Elena Orrico’s efforts helped make St. Rita celebrations possible

Elena Orrico poses with her statue of St. Rita of Cascia at her home in northwest Toronto. (Photo by Vanessa Santilli)TORONTO - In 1986, Elena Orrico was asked to organize and prepare the first feast day celebrations in honour of St. Rita, the patron saint of impossible causes, at Marylake Shrine. Twenty-five years later, what she made possible is still going strong.

Devoted to St. Rita of Cascia from a young age, Orrico said she was thrilled when Augustinian Father Cyril Smetana, prior at Marylake Augustinian Monastery in King City, Ont., at the time, asked her to take on this task.

“When I read the letter, I was so happy to hear I could help to keep the St. Rita tradition here in Canada,” Orrico told The Catholic Register. “I worked with all my heart for St. Rita.”

St. Rita’s feast day is celebrated on May 22.

RCIA program reminds co-ordinator of the power of faith

A group of catechumens who have gone through the Rite of Christian Initiation of Adults prepare to enter the Catholic Church. (CNS photo) AJAX, Ont. - By being a witness to the calls of those he serves daily, Mike Hyland is reminded of his own call to service as a co-ordinator of the Rite of Christian Initiation of Adults.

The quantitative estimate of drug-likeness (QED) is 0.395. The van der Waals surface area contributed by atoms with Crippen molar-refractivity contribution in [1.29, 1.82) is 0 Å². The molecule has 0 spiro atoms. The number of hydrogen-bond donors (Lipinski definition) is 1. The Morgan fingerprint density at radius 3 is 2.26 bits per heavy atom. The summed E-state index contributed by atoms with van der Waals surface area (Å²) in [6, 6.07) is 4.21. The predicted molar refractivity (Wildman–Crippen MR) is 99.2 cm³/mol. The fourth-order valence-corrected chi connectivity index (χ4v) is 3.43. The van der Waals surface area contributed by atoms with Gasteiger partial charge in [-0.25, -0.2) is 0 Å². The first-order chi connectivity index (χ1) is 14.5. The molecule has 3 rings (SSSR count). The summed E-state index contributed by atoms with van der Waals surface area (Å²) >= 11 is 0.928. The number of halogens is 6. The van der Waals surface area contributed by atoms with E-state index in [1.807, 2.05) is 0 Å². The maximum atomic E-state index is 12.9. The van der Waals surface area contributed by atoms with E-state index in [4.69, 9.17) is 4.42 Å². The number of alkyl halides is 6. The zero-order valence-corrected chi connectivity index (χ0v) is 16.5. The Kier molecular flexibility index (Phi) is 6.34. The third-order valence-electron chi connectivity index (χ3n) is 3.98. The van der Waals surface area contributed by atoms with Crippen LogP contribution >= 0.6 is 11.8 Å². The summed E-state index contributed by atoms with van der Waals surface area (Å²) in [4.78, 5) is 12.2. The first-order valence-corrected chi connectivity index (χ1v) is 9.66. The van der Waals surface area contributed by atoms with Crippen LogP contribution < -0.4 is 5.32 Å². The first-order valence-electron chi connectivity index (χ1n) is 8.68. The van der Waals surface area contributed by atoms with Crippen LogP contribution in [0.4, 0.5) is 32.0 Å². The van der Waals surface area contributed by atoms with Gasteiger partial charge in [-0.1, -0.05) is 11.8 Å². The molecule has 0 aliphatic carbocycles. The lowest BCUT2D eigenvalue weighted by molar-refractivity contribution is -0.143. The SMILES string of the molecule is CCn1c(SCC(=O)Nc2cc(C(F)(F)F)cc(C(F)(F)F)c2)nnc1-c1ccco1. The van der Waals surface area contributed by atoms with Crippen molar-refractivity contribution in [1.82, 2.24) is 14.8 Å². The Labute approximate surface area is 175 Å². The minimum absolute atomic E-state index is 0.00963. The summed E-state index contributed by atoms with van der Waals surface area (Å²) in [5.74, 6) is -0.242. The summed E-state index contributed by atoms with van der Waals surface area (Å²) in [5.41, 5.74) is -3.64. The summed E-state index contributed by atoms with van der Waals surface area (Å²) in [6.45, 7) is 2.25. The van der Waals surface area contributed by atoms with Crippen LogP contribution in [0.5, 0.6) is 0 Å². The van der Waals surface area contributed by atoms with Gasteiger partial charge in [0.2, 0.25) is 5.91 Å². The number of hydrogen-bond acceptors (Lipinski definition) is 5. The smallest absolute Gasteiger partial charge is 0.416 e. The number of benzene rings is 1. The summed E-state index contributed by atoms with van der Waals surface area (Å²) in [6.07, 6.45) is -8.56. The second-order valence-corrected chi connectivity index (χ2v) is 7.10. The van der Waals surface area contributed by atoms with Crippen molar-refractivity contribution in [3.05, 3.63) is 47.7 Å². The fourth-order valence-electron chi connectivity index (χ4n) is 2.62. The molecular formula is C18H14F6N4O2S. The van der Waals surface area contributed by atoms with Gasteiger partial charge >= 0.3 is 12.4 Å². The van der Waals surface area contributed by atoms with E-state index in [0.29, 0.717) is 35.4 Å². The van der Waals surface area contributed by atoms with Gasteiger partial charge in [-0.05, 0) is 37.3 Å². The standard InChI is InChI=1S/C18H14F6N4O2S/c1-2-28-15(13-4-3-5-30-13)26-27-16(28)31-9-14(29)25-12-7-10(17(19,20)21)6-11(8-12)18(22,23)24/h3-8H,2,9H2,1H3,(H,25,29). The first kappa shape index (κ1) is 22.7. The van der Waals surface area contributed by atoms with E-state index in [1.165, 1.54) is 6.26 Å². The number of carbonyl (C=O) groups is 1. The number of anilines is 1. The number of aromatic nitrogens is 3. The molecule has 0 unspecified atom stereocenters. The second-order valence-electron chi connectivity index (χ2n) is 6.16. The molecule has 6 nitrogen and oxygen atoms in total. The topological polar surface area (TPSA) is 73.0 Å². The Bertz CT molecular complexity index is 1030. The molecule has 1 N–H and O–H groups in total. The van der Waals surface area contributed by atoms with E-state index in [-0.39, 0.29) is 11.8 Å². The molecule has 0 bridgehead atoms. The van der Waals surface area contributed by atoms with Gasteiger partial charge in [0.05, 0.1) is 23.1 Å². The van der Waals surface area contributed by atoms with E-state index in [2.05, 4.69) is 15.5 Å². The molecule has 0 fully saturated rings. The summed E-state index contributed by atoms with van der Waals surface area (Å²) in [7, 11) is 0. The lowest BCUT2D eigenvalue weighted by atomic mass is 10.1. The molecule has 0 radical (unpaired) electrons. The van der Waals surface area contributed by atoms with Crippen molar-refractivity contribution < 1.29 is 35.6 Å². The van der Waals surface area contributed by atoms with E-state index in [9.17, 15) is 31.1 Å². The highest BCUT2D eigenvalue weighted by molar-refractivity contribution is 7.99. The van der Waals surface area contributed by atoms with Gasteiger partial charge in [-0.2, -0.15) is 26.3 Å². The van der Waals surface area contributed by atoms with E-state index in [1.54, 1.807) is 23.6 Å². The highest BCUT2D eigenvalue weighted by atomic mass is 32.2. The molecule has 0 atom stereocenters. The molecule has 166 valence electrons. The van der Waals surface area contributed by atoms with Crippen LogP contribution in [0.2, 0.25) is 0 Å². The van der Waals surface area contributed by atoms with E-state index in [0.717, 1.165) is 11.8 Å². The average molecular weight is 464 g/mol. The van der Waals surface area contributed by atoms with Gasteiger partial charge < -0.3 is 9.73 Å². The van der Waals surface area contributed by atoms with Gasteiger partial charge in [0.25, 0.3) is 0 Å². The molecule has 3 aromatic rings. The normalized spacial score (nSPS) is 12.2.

“I really got transformed by the experience,” he said. “(I saw) how rich our faith is and how wonderful the Church is.”

The RCIA program is the process of introducing and welcoming new Catholics into the faith. Hyland has been co-ordinating this four-part process at St. Francis de Sales parish in Ajax, Ont., for almost seven years, where he has guided more than 70 people into the Catholic faith.

“Their call is my call too,” he said.

Sisters of Providence mark 150 years of service to the poor

Sr. Peggy Flanagan of the Sisters of Providence in a prayerful moment at a silent vigil in front of Kingston City Hall. (Photo courtesy of the Sisters of Providence)KINGSTON, Ont. - The Sisters of Providence of St. Vincent de Paul, the only religious congregation founded in Kingston, is marking 150 years of service to the poor with a year-long series of events celebrating the congregation’s history.